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The Value of Alshon Jeffery

A deep look into Alshon Jeffery’s lucrative extension with Philadelphia

Chicago Bears v Philadelphia Eagles Photo by Elsa/Getty Images

On Saturday morning, the Philadelphia Eagles announced they had signed WR Alshon Jeffery to a 4-year, $52M extension through 2022 with $27M guaranteed. GM Howie Roseman, renowned for preempting the market with mid-season extensions, again decided to seal up one of his premier players before 31 other teams even got a shot.

It took a pretty penny to get it done, however. The contract has the T-7th most per-year value of all WR contracts (T.Y Hilton). $27M guaranteed and $6.75M guaranteed/year are both good enough for 5th-most expensive. Given Philadelphia’s already tenuous cap circumstances, Roseman’s decision to extend Jeffery speaks volumes about how valuable this organization considers Alshon over the long term.

However, seeing Top-7 and Top-5 numbers for Alshon Jeffery should give anyone pause—even his most ardent supporters. Alshon currently has 43 receptions for 619 yards (14.4 y/c) and 7 TDs. Those numbers rank among league WRs, respectively, as the 27th, 26th, 36th (>10 receptions), and 4th best numbers. TDs are fun, but they’re situational, and the least reliable of all these metrics.

Those Jeffery stans will quickly cite the prescribed effect he has on a defense: he absorbs their primary cover man, draws double coverage, etc... These anecdotal claims are tougher to investigate, and are certainly worthy of debate. The question becomes: how valuable is Jeffery, even if he indeed causes a defense such stress? Is he worth $13M/year; is he worth a Top-7 WR contract?

That’s what we’re here to find out.


Market Share Comparisons of Equivalent Players (by Value)

Those in Alshon’s camp will be quick to let you know: Alshon has been playing better football with each passing week. He’s developed a better rapport with Wentz, has started producing in the red zone, and has come down with more contested receptions than he did in the beginning of the year.

I dispute none of these claims. However, when you look to the raw numbers, you can see that Alshon’s stat sheet doesn’t necessarily reflect his improved play:

But these numbers are not enough: Philadelphia has enjoyed 20+ point leads in 4 of those 5 final games, and the entire passing game—Jeffery included—has seen a drop-off in raw production. As such, we turn to the metric that will better inform our investigation: market share.

Market share (MS) statistics consider the percentage of a team’s total offense for which one player accounts: for example, Jeffery’s “Target MS” would describe the percentage of Carson Wentz’s passing attempts that were aimed at Jeffery; “Yard MS,” the percentage of Carson Wentz’s passing yards produced on throws to Jeffery; and so on.

As such, if Jeffery’s play has improved, but the offense has produced less as a result of game script, market share numbers should reveal that disparity.

And they do.

Alshon Jeffery Market Share Statistics

Name Year Games Target MS Catch MS Catch% Yard MS Y/C TD MS
Name Year Games Target MS Catch MS Catch% Yard MS Y/C TD MS
Alshon Jeffery 2017 6 23.2 19 50 20 13.2 15.4
Alshon Jeffery 2017 5 27.9 21.8 46.3 28.1 15.9 33.3
Alshon Jeffery 2017 11 25.1 20.2 48.3 23.3 14.4 25

We’ll use Jeffery’s MS across the entire season (11 games, bottom row) as a benchmark of his total performance—every player has lulls and swells; it’s only fair. But this productive 5-game stretch will also come into play as we continue.

So we know Alshon has been playing better football as of late: the eye test and stat sheet both inform this stance. Is this improved play worthy of such a lucrative extension?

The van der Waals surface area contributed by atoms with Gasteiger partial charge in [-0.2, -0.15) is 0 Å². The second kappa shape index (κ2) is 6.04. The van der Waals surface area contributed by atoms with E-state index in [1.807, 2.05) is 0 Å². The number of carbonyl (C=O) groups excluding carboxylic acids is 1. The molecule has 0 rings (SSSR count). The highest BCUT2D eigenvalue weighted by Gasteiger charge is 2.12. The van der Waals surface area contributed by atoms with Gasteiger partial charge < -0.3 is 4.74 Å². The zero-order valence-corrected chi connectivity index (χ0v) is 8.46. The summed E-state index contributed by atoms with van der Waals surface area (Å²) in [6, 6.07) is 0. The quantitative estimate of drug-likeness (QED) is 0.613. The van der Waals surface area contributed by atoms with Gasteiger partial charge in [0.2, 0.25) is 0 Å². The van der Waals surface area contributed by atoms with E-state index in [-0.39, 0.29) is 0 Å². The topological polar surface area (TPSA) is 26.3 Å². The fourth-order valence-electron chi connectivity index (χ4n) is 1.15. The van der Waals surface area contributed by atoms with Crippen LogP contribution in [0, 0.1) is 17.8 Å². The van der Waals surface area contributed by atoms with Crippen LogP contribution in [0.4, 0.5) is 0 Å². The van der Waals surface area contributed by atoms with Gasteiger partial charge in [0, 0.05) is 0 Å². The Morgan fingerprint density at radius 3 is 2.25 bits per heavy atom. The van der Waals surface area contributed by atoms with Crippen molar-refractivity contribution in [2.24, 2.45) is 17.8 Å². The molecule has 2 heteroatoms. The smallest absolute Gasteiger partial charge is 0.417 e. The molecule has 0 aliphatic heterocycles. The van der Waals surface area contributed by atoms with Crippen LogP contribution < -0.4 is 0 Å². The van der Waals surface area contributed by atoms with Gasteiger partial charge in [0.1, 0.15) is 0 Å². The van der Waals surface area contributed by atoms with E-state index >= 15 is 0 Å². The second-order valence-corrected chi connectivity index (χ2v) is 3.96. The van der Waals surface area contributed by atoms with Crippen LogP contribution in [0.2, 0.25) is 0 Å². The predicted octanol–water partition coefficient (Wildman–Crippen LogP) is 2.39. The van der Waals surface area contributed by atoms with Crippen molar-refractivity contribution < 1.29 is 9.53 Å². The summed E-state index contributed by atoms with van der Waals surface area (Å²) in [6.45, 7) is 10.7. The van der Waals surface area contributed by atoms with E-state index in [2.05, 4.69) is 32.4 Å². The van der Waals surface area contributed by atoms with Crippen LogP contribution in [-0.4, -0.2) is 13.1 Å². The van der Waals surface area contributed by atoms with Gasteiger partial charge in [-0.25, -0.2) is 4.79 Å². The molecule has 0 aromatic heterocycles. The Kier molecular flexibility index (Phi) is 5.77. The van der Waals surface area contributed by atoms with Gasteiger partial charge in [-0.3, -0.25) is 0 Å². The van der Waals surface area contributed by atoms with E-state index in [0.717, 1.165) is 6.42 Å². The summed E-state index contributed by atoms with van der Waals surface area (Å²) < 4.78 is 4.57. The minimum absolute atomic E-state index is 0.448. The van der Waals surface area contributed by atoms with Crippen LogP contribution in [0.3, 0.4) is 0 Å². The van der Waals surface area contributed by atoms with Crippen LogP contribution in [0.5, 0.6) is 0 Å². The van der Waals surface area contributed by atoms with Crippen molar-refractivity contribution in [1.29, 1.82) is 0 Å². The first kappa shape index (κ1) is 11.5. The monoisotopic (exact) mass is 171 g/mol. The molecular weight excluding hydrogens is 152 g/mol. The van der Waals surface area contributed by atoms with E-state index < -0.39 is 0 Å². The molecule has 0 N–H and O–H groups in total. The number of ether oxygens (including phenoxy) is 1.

Before we answer that question, we need a context through which to interpret Alshon’s deal. As such, I selected recent contract extensions that hold a similar per-year value to Alshon’s, to give us a framework in which to operate:

  • Dez Bryant (2015): 14M/year, 32M guaranteed, 6.4M guaranteed/year
  • T.Y. Hilton (2015): 13M/year, 11M guaranteed, 2.2M guaranteed/year
  • Doug Baldwin (2016): 11.5M/year, 12M guaranteed, 3M guaranteed/year
  • Keenan Allen (2016): 11.25M/year, 20.7M guaranteed, 5.2M guaranteed/year

On the eye test, Alshon is certainly as talented as these players. However, when you compare his season-long (11 games) MS numbers to those of the seasons preceding the contracts for the four players above—that is to say, the seasons that earned them those contracts—a few things stand out in an ugly way:

WR Production In Year Before Contract Extension

Name Year Games Target MS (%) Catch MS (%) Catch% Yard MS (%) Y/C TD MS (%)
Name Year Games Target MS (%) Catch MS (%) Catch% Yard MS (%) Y/C TD MS (%)
T.Y. Hilton 2014 15 21.2 21.6 62.6 28.8 16.4 17
Doug Baldwin 2015 16 21.1 23.4 75.7 28.2 12.5 41.2
Keenan Allen 2015 8 25.6 27.6 75.3 26.3 10.8 27.2
Dez Bryant 2014 16 28.6 26.8 64.7 34.9 15 43.2
Average (w/o Jeffery) 24.125 24.85 69.575 29.55 13.675 32.15
Alshon Jeffery 2017 11 25.1 20.2 48.3 23.3 14.4 25

Firstly, an important note: I’ve been on record saying that Alshon Jeffery doesn’t see WR1 volume in an Eagle offense that loves to spread the football around. It was one of the reasons I claimed he wasn’t as valuable a player for the Philadelphia Eagles as his talent level may indicate. However, as we can clearly see, Jeffery’s Target MS is competitive with those of other WR1s. He’s getting WR1 attention from the quarterback.

Despite this fact, Jeffery falls short in 3 major categories: Catch MS, Catch %, and Yards MS. That is to say, despite seeing significant targets, Jeffery has been responsible for markedly fewer catches for his team, hauled in a significantly lower percentage of his targets, and accounted for fewer of his offense’s passing yards than you would expect for a man of his contract. Even his TD numbers, which seem impressive at first, are inflated by the sky-high number of passing TDs that Philadelphia has totaled.

The blind resume test would really hurt Philadelphia here: Jeffery simply isn’t accounting for the same amount of offense that receivers of his worth are across the league.

If we are to claim, however, that Philadelphia isn’t extending 11-game Jeffery; they’re extending 5-game Jeffery...well, things get a little better. But not much:

WR Production In Year Before Contract Extension (Recent Jeffery Performance)

Name Year Games Target MS (%) Catch MS (%) Catch% Yard MS (%) Y/C TD MS (%)
Name Year Games Target MS (%) Catch MS (%) Catch% Yard MS (%) Y/C TD MS (%)
T.Y. Hilton 2014 15 21.2 21.6 62.6 28.8 16.4 17
Doug Baldwin 2015 16 21.1 23.4 75.7 28.2 12.5 41.2
Keenan Allen 2015 8 25.6 27.6 75.3 26.3 10.8 27.2
Dez Bryant 2014 16 28.6 26.8 64.7 34.9 15 43.2